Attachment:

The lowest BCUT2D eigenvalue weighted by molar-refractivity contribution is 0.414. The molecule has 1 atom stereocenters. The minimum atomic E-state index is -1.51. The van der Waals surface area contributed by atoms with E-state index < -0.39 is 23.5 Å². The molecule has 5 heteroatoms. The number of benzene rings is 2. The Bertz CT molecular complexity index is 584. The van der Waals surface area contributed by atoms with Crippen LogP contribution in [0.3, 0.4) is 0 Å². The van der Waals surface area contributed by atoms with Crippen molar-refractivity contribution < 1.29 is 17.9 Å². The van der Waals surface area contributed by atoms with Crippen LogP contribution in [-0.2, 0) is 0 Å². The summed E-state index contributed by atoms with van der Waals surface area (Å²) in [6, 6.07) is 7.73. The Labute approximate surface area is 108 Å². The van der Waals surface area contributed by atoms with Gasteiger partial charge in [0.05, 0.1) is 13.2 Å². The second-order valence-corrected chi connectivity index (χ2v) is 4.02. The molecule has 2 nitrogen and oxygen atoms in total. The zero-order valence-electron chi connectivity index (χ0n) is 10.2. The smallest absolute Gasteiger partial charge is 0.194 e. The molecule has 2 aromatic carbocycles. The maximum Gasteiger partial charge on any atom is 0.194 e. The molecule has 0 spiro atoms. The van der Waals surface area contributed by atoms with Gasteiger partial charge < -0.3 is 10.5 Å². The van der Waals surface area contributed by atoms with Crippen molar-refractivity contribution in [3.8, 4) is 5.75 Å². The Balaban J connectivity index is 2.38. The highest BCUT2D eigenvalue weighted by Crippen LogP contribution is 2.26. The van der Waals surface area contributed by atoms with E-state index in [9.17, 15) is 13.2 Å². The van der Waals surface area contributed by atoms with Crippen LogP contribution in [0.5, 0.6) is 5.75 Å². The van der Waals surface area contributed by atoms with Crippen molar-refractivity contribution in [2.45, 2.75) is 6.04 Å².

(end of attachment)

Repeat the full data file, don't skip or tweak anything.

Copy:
The lowest BCUT2D eigenvalue weighted by molar-refractivity contribution is 0.414. The molecule has 1 atom stereocenters. The minimum atomic E-state index is -1.51. The van der Waals surface area contributed by atoms with E-state index < -0.39 is 23.5 Å². The molecule has 5 heteroatoms. The number of benzene rings is 2. The Bertz CT molecular complexity index is 584. The van der Waals surface area contributed by atoms with Crippen LogP contribution in [0.3, 0.4) is 0 Å². The van der Waals surface area contributed by atoms with Crippen molar-refractivity contribution < 1.29 is 17.9 Å². The van der Waals surface area contributed by atoms with Crippen LogP contribution in [-0.2, 0) is 0 Å². The summed E-state index contributed by atoms with van der Waals surface area (Å²) in [6, 6.07) is 7.73. The Labute approximate surface area is 108 Å². The van der Waals surface area contributed by atoms with Gasteiger partial charge in [0.05, 0.1) is 13.2 Å². The second-order valence-corrected chi connectivity index (χ2v) is 4.02. The molecule has 2 nitrogen and oxygen atoms in total. The zero-order valence-electron chi connectivity index (χ0n) is 10.2. The smallest absolute Gasteiger partial charge is 0.194 e. The molecule has 2 aromatic carbocycles. The maximum Gasteiger partial charge on any atom is 0.194 e. The molecule has 0 spiro atoms. The van der Waals surface area contributed by atoms with Gasteiger partial charge < -0.3 is 10.5 Å². The van der Waals surface area contributed by atoms with Crippen molar-refractivity contribution in [3.8, 4) is 5.75 Å². The Balaban J connectivity index is 2.38. The highest BCUT2D eigenvalue weighted by Crippen LogP contribution is 2.26. The van der Waals surface area contributed by atoms with E-state index in [9.17, 15) is 13.2 Å². The van der Waals surface area contributed by atoms with Crippen LogP contribution in [0.5, 0.6) is 5.75 Å². The van der Waals surface area contributed by atoms with Crippen molar-refractivity contribution in [2.45, 2.75) is 6.04 Å².